The path to liberation constitutes the background of much of the early South Asian philosophical discussion, which also finds its justification in the contribution it can provide to a theory of the ‘path’. This theory aims to explain methods of practice and patterns of religious behaviour leading to the goal of liberation.

The project was designed to investigate, translate and critically edit a section in Dharmakīrti’s Pramāṇavārttika (including a newly surfaced manuscript) concerning the path to liberation, namely the mārgasatya-section. In addition, Manorathanandin’s commentary (vṛtti) and Vibhūticandra’s glosses to this section were considered. The section displays how Dharmakīrti, one of the foremost and influential South Asian philosophers, understood and justified the Bodhisattva path. Contrasting various models of liberation antagonistic to those expounded in the teaching of the four Truths, the text offers a historically relevant overview of the philosophical issues related to the contemporaneous debate about paths to liberation (6th–7th cent.). Dharmakīrti’s overarching stance is that there cannot be liberation in connection with any form of view of a Self, and only a practice that addresses this view as an obstacle can be successful against the perpetuation of suffering. The text also provides a distinct doctrinal backdrop for the entire philosophical enterprise with which Dharmakīrti was engaged, namely to establish an epistemological method that demonstrates which contents remain valid after scrutiny.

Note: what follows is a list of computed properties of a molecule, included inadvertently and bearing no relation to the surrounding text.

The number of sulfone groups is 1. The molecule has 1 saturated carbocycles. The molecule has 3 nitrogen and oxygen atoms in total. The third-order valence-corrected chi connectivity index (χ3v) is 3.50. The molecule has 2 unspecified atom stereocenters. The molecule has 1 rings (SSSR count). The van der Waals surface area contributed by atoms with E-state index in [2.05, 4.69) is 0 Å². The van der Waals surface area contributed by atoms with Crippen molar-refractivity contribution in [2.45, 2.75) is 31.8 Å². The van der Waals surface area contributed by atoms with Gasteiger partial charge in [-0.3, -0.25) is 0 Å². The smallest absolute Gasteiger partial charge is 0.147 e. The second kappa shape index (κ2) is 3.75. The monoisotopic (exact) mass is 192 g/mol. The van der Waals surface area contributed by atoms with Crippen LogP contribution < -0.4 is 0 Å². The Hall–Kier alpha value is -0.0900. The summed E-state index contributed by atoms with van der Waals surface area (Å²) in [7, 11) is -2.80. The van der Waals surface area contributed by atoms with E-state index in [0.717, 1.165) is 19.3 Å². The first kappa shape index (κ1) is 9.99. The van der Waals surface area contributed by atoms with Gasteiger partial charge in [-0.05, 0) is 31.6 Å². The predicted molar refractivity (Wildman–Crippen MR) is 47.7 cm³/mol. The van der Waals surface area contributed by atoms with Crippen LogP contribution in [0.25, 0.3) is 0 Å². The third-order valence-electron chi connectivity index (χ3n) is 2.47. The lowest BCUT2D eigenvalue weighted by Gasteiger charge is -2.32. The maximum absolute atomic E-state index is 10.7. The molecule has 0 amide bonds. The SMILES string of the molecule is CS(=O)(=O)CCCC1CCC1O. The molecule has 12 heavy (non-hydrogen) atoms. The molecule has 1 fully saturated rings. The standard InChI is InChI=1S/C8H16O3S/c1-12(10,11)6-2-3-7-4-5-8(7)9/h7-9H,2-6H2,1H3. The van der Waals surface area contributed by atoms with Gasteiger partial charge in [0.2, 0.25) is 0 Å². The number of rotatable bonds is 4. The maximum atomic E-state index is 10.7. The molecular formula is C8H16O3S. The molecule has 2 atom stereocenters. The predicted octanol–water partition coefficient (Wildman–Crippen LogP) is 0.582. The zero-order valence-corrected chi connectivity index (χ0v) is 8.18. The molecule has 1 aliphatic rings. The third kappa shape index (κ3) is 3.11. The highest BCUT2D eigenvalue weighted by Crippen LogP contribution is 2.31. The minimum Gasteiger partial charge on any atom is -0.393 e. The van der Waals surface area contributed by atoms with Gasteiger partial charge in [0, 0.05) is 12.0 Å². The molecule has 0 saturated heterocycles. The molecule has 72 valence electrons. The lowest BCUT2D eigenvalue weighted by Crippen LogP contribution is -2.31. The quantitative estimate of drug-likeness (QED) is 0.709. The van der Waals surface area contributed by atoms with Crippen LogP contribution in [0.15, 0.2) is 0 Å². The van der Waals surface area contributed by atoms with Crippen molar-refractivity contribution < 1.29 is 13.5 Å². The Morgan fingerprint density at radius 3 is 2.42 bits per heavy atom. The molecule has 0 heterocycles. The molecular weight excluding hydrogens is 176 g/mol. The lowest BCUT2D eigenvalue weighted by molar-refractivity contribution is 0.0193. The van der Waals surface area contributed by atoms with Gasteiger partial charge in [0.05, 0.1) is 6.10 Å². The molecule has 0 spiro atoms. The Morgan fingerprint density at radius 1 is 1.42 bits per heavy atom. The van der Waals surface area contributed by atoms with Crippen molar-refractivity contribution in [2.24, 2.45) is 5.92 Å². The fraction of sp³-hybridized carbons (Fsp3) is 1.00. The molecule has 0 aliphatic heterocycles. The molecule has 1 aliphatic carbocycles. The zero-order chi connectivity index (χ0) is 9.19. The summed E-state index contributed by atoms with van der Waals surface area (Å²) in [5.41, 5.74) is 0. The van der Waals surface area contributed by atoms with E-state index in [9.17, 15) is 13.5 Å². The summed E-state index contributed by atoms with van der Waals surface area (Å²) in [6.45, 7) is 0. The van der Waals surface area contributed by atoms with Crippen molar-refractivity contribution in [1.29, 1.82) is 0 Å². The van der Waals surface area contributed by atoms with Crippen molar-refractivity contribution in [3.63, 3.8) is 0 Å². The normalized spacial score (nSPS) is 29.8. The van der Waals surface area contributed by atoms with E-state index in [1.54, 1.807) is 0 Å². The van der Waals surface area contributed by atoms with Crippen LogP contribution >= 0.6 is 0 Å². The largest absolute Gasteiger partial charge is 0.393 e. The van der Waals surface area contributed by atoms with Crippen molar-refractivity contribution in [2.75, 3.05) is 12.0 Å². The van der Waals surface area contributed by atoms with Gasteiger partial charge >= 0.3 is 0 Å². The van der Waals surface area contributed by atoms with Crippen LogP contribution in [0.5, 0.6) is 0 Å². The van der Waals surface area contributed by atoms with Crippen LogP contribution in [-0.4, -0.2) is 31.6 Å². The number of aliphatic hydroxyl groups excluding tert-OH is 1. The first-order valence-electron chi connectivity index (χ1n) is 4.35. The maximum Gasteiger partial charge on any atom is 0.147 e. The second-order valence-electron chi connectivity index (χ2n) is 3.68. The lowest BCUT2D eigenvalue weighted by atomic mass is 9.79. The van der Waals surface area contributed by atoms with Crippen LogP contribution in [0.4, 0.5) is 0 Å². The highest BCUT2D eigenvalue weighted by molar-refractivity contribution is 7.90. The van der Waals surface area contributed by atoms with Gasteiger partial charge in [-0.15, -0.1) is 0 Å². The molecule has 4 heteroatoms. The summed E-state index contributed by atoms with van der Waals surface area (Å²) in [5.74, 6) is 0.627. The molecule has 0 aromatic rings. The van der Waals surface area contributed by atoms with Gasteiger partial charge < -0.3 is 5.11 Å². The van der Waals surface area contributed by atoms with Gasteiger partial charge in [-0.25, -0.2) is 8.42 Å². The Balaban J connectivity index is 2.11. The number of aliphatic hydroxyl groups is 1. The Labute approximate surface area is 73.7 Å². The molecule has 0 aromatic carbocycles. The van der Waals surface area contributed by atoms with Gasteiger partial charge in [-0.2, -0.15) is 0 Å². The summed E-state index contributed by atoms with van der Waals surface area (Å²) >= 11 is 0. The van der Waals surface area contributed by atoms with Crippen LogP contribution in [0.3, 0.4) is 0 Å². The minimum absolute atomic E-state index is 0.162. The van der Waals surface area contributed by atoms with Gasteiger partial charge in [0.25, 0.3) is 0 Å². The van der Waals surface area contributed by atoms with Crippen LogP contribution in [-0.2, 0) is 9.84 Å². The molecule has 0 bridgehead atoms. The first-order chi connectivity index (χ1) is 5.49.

Manorathanandin’s commentary and Vibhūticandra’s glosses, being the last attested commentarial undertakings in Sanskrit on the Pramāṇavārttika, constitute a privileged observatory for the study of the reception of this work in the Northern Indian subcontinent around the beginning of the second millennium. They also provide textual materials for the reconstruction of ideas and interpretations, whose sources are no longer available in Sanskrit.

The project therefore consisted of a philological and historical study of the selected texts together with a philosophical and hermeneutic analysis. Based on a reliable edition and a historically determined interpretative point of view, such as that of Manorathanandin, the results of the project have enhanced our understanding of the cultural and intellectual history to which the texts belong, highlighting how main epistemological subjects are brought into a discussion about the path, and contributing to the study of path theories and their role in the classical philosophy of South Asia.

Project results


Cristina Pecchia, 2015
Dharmakīrti on the Cessation of Suffering: A Critical Edition with Translation and Comments of Manorathanandinʼs Vṛtti and Vibhūticandraʼs Glosses on Pramāṇavārttika II.190–216. Leiden/Boston: Brill, 2015.

As a part of this project, an international symposium was organized in 2015. Some of the contributions to the symposium are collected in:

Cristina Pecchia and Vincent Eltschinger (eds.), Mārga. Paths to Liberation in South Asian Buddhist Traditions. Vol. I. Papers from an international symposium held at the Austrian Academy of Sciences, Vienna, December 17–18, 2015. Austrian Academy of Sciences Press, Vienna 2019 (forthcoming).

 

 

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